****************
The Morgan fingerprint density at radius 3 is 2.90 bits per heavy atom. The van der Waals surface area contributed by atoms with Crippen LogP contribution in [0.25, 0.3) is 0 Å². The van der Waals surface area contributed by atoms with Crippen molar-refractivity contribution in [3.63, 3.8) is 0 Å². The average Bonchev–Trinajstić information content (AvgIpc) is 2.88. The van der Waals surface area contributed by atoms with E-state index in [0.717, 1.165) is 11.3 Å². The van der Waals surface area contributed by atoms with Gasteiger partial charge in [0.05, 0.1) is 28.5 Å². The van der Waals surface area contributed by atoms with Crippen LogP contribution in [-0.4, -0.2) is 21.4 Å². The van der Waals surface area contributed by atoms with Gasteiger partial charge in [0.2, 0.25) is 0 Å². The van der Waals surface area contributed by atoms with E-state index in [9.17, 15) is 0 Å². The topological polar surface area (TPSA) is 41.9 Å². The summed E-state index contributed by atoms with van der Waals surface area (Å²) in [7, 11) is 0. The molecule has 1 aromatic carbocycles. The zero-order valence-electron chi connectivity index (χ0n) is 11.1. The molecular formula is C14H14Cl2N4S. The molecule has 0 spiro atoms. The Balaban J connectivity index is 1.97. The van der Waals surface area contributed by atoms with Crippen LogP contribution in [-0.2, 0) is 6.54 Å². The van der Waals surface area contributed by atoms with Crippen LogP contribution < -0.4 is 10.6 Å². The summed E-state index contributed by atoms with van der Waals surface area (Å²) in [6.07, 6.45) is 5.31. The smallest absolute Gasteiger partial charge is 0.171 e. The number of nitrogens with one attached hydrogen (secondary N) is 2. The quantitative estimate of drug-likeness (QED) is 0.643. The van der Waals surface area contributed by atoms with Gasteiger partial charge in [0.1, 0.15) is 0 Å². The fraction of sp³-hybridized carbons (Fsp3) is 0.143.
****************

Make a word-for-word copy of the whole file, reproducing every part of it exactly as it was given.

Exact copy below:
The Morgan fingerprint density at radius 3 is 2.90 bits per heavy atom. The van der Waals surface area contributed by atoms with Crippen LogP contribution in [0.25, 0.3) is 0 Å². The van der Waals surface area contributed by atoms with Crippen molar-refractivity contribution in [3.63, 3.8) is 0 Å². The average Bonchev–Trinajstić information content (AvgIpc) is 2.88. The van der Waals surface area contributed by atoms with E-state index in [0.717, 1.165) is 11.3 Å². The van der Waals surface area contributed by atoms with Gasteiger partial charge in [0.05, 0.1) is 28.5 Å². The van der Waals surface area contributed by atoms with Crippen LogP contribution in [-0.4, -0.2) is 21.4 Å². The van der Waals surface area contributed by atoms with Gasteiger partial charge in [0.2, 0.25) is 0 Å². The van der Waals surface area contributed by atoms with E-state index in [9.17, 15) is 0 Å². The topological polar surface area (TPSA) is 41.9 Å². The summed E-state index contributed by atoms with van der Waals surface area (Å²) in [7, 11) is 0. The molecule has 1 aromatic carbocycles. The zero-order valence-electron chi connectivity index (χ0n) is 11.1. The molecular formula is C14H14Cl2N4S. The molecule has 0 spiro atoms. The Balaban J connectivity index is 1.97. The van der Waals surface area contributed by atoms with Crippen LogP contribution in [-0.2, 0) is 6.54 Å². The van der Waals surface area contributed by atoms with Crippen LogP contribution < -0.4 is 10.6 Å². The summed E-state index contributed by atoms with van der Waals surface area (Å²) in [6.07, 6.45) is 5.31. The smallest absolute Gasteiger partial charge is 0.171 e. The number of nitrogens with one attached hydrogen (secondary N) is 2. The quantitative estimate of drug-likeness (QED) is 0.643. The van der Waals surface area contributed by atoms with Gasteiger partial charge in [0.1, 0.15) is 0 Å². The fraction of sp³-hybridized carbons (Fsp3) is 0.143.